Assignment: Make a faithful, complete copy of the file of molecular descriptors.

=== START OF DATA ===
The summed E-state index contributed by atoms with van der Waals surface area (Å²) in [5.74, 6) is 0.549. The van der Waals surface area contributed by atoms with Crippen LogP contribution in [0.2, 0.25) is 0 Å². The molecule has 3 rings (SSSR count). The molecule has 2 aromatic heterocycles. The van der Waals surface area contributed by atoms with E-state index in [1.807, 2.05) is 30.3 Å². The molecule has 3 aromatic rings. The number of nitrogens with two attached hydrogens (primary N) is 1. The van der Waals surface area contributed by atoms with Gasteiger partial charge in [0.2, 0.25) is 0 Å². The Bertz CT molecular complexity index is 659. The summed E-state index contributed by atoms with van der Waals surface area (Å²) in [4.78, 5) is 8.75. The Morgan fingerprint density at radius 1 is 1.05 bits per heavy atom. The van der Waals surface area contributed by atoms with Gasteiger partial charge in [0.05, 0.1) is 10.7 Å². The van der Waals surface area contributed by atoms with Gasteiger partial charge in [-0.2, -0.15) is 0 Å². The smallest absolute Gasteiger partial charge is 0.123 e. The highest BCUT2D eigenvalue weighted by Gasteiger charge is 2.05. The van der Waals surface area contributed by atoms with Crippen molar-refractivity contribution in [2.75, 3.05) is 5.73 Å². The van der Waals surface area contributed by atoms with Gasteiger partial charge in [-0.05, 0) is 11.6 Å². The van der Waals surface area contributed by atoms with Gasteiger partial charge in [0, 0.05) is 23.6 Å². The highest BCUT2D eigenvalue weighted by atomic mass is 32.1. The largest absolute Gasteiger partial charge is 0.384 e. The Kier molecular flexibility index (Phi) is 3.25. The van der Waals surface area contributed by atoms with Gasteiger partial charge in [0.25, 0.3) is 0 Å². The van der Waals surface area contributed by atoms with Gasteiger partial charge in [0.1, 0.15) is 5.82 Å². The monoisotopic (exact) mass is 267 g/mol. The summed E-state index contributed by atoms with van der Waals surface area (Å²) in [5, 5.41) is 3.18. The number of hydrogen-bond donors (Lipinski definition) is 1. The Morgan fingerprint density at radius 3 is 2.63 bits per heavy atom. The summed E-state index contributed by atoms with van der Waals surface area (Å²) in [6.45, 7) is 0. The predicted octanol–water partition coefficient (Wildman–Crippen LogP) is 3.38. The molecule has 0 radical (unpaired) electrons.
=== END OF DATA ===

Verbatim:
The summed E-state index contributed by atoms with van der Waals surface area (Å²) in [5.74, 6) is 0.549. The van der Waals surface area contributed by atoms with Crippen LogP contribution in [0.2, 0.25) is 0 Å². The molecule has 3 rings (SSSR count). The molecule has 2 aromatic heterocycles. The van der Waals surface area contributed by atoms with E-state index in [1.807, 2.05) is 30.3 Å². The molecule has 3 aromatic rings. The number of nitrogens with two attached hydrogens (primary N) is 1. The van der Waals surface area contributed by atoms with Gasteiger partial charge in [0.2, 0.25) is 0 Å². The Bertz CT molecular complexity index is 659. The summed E-state index contributed by atoms with van der Waals surface area (Å²) in [4.78, 5) is 8.75. The Morgan fingerprint density at radius 1 is 1.05 bits per heavy atom. The van der Waals surface area contributed by atoms with Gasteiger partial charge in [0.05, 0.1) is 10.7 Å². The van der Waals surface area contributed by atoms with Gasteiger partial charge in [-0.2, -0.15) is 0 Å². The smallest absolute Gasteiger partial charge is 0.123 e. The highest BCUT2D eigenvalue weighted by Gasteiger charge is 2.05. The van der Waals surface area contributed by atoms with Crippen molar-refractivity contribution in [2.75, 3.05) is 5.73 Å². The van der Waals surface area contributed by atoms with Gasteiger partial charge in [-0.05, 0) is 11.6 Å². The van der Waals surface area contributed by atoms with Gasteiger partial charge in [0, 0.05) is 23.6 Å². The highest BCUT2D eigenvalue weighted by atomic mass is 32.1. The largest absolute Gasteiger partial charge is 0.384 e. The Kier molecular flexibility index (Phi) is 3.25. The van der Waals surface area contributed by atoms with Gasteiger partial charge in [0.25, 0.3) is 0 Å². The van der Waals surface area contributed by atoms with Gasteiger partial charge in [0.1, 0.15) is 5.82 Å². The monoisotopic (exact) mass is 267 g/mol. The summed E-state index contributed by atoms with van der Waals surface area (Å²) in [5, 5.41) is 3.18. The number of hydrogen-bond donors (Lipinski definition) is 1. The Morgan fingerprint density at radius 3 is 2.63 bits per heavy atom. The summed E-state index contributed by atoms with van der Waals surface area (Å²) in [6.45, 7) is 0. The predicted octanol–water partition coefficient (Wildman–Crippen LogP) is 3.38. The molecule has 0 radical (unpaired) electrons.